fb-pixel Skip to main content

Pipes frozen? Here’s what to do

What do you do if your pipes freeze in this horrifically cold weather and panic sets in?
What do you do if your pipes freeze in this horrifically cold weather and panic sets in?

What do you do if your pipes freeze in this horrifically cold weather and panic sets in?

Public safety officials advise you to call a plumber right away, but if you can’t reach a pro and instead take matters into your own hands, one tool is a no-no, Boston Fire Department Commissioner Joseph Finn said.

He stressed during a recent news conference that people should not use blowtorches to thaw pipes under any circumstances. The consequences can be dire.

“We have tremendous loss of life and property throughout the year with people using torches who are inexperienced,” Finn said. “I encourage people to call a professional if they do have frozen pipes.”


But if you attack the problem on your own, Finn said, use a hair dryer.

“That’s probably the safest bet,” he said.

The Red Cross suggests using an electric hair dryer to thaw pipes, or wrapping them up in towels soaked with hot water. An electric heating pad can also do the trick, the group says on its website, as well as a portable space heater.

But be sure to keep space heaters away from flammable materials, the Red Cross cautions.

In a posting to its website, the group echoes Finn’s remarks about the perils of using a blowtorch.

“Do not use a blowtorch, kerosene or propane heater, charcoal stove, or other open flame device,” the posting says.

The Red Cross says a pipe is probably frozen if only a trickle of water comes out of a faucet, and the faucet should remain open while the pipe is being treated.

“Running water through the pipe will help melt ice in the pipe,” the posting said.

You should continue heating a frozen pipe until full water pressure is restored, according to the posting.

Boston city officials also weighed in with a recent advisory posted to the city’s website.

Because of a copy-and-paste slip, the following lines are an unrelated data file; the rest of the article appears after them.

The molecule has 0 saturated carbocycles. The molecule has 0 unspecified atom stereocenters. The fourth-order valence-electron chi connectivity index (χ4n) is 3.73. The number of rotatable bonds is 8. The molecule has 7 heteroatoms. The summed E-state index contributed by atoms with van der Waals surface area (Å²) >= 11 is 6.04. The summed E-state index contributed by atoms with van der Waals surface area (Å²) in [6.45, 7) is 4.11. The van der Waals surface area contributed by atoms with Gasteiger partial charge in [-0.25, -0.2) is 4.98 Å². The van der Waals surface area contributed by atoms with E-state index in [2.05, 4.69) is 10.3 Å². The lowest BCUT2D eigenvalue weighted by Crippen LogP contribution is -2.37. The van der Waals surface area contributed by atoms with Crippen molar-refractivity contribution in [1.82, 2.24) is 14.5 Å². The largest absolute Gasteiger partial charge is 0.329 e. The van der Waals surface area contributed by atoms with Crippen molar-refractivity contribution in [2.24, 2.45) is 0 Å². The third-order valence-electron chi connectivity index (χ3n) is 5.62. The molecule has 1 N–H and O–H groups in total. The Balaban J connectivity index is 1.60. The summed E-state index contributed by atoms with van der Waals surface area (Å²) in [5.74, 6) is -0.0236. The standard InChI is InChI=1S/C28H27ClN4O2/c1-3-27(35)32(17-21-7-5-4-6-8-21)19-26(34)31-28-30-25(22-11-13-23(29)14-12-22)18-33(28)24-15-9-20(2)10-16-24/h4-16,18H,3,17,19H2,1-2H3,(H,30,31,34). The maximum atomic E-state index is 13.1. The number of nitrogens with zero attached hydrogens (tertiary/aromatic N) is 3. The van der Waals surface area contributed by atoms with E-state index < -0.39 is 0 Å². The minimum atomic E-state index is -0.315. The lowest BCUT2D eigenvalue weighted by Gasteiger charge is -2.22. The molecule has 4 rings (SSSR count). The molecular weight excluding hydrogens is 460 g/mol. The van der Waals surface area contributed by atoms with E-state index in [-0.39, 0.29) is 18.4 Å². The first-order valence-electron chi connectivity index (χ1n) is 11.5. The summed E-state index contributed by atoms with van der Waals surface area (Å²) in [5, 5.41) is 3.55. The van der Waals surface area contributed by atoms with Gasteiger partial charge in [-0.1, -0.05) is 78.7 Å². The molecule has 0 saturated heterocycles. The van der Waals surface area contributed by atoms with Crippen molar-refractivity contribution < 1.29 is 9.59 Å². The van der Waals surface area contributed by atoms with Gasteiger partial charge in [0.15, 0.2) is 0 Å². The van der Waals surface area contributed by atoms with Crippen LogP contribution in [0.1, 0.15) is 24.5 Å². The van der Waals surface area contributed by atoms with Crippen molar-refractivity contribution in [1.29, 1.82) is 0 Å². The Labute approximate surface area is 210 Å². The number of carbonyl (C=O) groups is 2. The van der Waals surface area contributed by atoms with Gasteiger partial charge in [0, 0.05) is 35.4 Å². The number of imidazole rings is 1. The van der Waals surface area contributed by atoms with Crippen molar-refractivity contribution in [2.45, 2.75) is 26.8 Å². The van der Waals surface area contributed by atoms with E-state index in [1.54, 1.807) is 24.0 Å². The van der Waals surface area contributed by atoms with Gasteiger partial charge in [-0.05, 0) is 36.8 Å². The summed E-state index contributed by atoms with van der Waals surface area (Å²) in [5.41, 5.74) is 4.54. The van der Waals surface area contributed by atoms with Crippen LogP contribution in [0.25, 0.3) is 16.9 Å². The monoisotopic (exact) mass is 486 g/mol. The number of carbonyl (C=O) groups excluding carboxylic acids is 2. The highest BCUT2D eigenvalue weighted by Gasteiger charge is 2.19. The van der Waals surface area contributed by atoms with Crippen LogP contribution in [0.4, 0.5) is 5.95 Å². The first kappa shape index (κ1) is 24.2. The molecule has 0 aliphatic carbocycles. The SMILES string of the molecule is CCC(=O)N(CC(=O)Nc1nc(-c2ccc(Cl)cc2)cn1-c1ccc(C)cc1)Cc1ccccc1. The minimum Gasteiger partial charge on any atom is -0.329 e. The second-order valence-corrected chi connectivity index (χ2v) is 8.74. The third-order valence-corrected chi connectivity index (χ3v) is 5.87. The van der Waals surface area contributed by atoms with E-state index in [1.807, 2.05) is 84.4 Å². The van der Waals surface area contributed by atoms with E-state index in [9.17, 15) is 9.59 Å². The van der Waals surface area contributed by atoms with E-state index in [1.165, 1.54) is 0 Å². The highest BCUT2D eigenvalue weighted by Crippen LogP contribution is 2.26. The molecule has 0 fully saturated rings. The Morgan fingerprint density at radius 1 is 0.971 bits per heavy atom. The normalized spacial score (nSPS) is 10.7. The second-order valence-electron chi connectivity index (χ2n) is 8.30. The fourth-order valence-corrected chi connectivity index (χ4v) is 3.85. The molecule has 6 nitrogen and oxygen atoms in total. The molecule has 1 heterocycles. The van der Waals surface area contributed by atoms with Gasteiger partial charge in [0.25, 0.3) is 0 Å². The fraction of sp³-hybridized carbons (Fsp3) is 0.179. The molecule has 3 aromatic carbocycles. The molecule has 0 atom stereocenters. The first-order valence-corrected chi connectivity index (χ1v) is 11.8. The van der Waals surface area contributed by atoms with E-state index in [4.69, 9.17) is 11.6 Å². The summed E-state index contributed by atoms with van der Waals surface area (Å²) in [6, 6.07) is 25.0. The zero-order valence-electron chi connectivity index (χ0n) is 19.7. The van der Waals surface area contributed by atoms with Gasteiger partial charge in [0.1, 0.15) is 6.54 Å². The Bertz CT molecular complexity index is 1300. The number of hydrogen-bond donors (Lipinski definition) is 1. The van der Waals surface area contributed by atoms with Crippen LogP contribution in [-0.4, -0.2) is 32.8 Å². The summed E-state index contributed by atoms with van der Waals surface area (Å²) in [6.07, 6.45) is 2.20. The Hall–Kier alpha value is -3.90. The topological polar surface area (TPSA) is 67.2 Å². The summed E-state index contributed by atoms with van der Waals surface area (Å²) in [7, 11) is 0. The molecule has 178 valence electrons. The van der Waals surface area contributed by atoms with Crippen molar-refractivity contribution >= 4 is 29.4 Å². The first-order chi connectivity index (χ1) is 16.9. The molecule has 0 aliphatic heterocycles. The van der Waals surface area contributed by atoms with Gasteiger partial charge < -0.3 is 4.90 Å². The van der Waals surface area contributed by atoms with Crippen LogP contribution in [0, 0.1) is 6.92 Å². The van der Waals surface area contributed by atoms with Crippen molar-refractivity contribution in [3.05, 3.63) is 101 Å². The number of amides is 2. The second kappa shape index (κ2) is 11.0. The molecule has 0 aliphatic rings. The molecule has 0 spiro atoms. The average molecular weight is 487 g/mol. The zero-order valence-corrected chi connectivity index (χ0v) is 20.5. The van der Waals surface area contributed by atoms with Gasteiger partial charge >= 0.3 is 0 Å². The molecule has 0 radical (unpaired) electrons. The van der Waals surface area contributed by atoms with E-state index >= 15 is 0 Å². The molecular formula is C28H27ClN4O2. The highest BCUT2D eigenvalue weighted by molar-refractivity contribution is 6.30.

“Don’t use an open flame to thaw pipes,” the advisory says. “If your pipes do freeze, use a hair dryer or rags soaked in hot water to thaw lines.”

And call the city if you’re stuck.

“When your pipes are frozen, there is often water available in at least one faucet,” the advisory says. “If there is no water coming through any of your taps, there may be a problem in your street or yard. Call the Boston Water and Sewer Commission’s 24-hour Emergency Assistance line at 617-989-7000.”

Plumbers have certainly gotten their fair share of calls in recent days.

Brian MacDonald, owner of Attleboro-based Brian MacDonald Plumbing and Heating Inc., said he’s received up to 10 calls a day during the punishing cold snap from people who need their frozen pipes repaired.

“With the weather, yeah,” MacDonald said, adding that calls for service typically spike with “below zero or close to below zero” temperatures.

He said it can take anywhere from a couple of hours to an entire day to fix pipes that have frozen.

“It depends on how bad the freeze is,” MacDonald said. “I’m currently at a house where the whole second-floor heating is all frozen.”

He said he’s happy to have the extra work, despite the logistical challenges of fielding so many calls.

“Like any business owner, the more business the better,” MacDonald said.

Travis Andersen can be reached at travis.andersen@globe.com. Follow him on Twitter @TAGlobe.